CHRIST AROSE                                                                               written in 1874

The Story

This hymn may be one of the most dramatic hymns ever written. It begins dismally, and then strikes a note of hope, and then the chorus explodes with joy. The music itself comes rising up from the depth and celebrates on high.

Robert Lowry (1826-1899) wrote both the words and the music to this hymn in 1874.

At the time, Robert was a professor of Literature at Bucknell University, in PA, and pastor of a nearby church. He had written other hymn tunes and texts as he practiced his passion for poetry and song. He wrote: “Sometimes the music comes and the words follow. I watch my moods, and when anything strikes me, whether words or music, no matter where I am, at home, on the street, I jot it down. My brain is sort of a spinning machine, for there is music running through it all the time.”

In 1874, as he was reading from his Bible for his devotional time, on a day close to Easter, Robert was impressed with the simple words, “He is not here, but is risen” (Luke 24:6). He moved quickly to the pump organ in his living room, and the words and music came quickly. And this hymn has blessed the generations since!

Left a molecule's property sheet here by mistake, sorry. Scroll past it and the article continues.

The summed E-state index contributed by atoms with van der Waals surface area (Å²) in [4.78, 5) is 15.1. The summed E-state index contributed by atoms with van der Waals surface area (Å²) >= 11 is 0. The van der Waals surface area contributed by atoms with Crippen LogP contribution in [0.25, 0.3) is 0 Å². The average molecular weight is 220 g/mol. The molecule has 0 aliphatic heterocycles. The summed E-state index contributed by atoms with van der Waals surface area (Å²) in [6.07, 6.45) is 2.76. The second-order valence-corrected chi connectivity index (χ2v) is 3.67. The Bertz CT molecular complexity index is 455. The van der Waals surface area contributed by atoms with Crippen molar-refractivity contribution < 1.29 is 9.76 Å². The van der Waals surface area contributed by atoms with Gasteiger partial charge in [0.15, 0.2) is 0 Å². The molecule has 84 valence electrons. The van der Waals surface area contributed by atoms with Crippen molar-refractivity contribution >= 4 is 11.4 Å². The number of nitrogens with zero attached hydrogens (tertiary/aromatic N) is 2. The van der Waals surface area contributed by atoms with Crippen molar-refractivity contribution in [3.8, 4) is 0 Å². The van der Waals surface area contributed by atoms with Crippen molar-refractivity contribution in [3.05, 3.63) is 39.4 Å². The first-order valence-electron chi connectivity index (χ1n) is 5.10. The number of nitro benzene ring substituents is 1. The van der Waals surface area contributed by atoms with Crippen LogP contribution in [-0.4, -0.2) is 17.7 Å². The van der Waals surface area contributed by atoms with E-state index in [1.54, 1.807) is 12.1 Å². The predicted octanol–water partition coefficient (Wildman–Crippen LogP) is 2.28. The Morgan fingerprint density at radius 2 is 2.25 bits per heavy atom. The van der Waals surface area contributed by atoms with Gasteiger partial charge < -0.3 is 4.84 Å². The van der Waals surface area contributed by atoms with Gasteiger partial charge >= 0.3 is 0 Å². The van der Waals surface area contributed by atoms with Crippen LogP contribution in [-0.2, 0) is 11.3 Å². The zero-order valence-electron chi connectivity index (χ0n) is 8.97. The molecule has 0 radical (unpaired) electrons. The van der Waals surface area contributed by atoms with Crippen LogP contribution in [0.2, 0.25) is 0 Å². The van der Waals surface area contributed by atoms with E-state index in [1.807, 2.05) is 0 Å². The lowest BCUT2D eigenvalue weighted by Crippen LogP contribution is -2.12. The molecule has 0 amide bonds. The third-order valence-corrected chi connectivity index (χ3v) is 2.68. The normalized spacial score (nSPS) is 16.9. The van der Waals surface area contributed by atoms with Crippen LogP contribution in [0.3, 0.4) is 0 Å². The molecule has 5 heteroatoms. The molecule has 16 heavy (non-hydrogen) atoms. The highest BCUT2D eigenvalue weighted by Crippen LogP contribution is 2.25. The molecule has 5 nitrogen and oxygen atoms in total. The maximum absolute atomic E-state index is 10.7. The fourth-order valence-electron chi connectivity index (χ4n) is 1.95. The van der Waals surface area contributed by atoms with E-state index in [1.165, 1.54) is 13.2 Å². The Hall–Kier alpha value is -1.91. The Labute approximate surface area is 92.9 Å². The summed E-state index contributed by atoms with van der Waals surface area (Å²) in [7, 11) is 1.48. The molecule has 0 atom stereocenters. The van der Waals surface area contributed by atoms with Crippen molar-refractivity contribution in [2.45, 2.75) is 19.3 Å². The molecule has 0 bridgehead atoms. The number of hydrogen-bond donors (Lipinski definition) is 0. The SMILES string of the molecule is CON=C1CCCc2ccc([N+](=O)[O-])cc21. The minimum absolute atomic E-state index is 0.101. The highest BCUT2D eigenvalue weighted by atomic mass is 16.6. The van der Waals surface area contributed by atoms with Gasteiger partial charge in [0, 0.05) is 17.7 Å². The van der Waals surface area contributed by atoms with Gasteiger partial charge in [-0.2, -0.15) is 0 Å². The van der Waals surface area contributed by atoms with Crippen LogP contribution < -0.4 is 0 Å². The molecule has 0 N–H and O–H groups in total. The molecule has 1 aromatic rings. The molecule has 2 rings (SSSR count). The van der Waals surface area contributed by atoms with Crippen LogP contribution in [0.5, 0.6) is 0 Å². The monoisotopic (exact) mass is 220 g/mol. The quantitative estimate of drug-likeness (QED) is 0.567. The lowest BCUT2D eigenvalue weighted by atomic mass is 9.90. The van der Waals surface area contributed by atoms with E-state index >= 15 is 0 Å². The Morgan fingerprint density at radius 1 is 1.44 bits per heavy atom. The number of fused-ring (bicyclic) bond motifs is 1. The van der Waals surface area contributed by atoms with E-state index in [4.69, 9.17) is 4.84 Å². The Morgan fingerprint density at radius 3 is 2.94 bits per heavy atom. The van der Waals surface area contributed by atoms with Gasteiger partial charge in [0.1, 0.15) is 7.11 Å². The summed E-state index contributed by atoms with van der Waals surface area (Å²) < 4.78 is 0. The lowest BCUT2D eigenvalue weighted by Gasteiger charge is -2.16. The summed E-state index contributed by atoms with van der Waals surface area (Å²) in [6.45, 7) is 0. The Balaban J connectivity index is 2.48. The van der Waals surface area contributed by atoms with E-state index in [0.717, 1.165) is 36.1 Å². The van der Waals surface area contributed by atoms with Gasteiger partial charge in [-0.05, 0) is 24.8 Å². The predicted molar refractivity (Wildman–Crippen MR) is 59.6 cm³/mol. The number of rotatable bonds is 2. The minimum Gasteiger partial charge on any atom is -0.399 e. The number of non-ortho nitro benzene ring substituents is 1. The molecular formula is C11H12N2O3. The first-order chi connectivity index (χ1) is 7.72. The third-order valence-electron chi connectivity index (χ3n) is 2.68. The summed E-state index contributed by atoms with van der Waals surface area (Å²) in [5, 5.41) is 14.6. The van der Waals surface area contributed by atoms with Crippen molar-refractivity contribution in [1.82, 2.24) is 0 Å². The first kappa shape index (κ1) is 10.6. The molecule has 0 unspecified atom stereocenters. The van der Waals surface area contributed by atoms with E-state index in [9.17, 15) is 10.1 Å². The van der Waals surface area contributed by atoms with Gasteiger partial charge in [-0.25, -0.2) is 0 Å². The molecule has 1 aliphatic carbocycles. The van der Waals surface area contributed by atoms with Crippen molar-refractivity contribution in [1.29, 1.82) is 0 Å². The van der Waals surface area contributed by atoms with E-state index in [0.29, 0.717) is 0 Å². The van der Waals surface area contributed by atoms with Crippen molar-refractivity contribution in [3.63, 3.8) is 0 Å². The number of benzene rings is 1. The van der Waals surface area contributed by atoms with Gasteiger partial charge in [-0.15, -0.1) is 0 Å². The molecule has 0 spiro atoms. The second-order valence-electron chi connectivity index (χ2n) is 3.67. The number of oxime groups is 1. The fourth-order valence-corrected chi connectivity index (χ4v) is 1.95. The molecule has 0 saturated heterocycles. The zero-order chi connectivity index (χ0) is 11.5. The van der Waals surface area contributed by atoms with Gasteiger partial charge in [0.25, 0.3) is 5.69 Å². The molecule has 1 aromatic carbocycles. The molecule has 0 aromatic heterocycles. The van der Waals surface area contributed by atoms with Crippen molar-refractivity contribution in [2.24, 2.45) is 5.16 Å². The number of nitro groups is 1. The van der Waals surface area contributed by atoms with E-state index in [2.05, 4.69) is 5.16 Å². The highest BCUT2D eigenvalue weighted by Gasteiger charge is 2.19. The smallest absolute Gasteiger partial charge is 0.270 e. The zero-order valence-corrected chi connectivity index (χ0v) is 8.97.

It is probably the Easter hymn you think of first… though you may have thought it’s title is “Low in the Grave He Lay”…

The Song

            Read this hymn, and – today – imagine the darkness of the tomb becoming Light.

Low in the grave He lay, Jesus, my Savior,
waiting the coming day, Jesus, my Lord!

Up from the grave He arose, with a mighty triumph o’er His foes,
He arose a Victor from the dark domain, and He lives forever, with His saints to reign.
He arose!  He arose!  Hallelujah!  Christ arose!

Vainly they watch His bed, Jesus, my Savior;
vainly they seal the dead, Jesus, my Lord!  (Refrain)

Death cannot keep his Prey, Jesus, my Savior;
He tore the bars away, Jesus, my Lord!  (Refrain)


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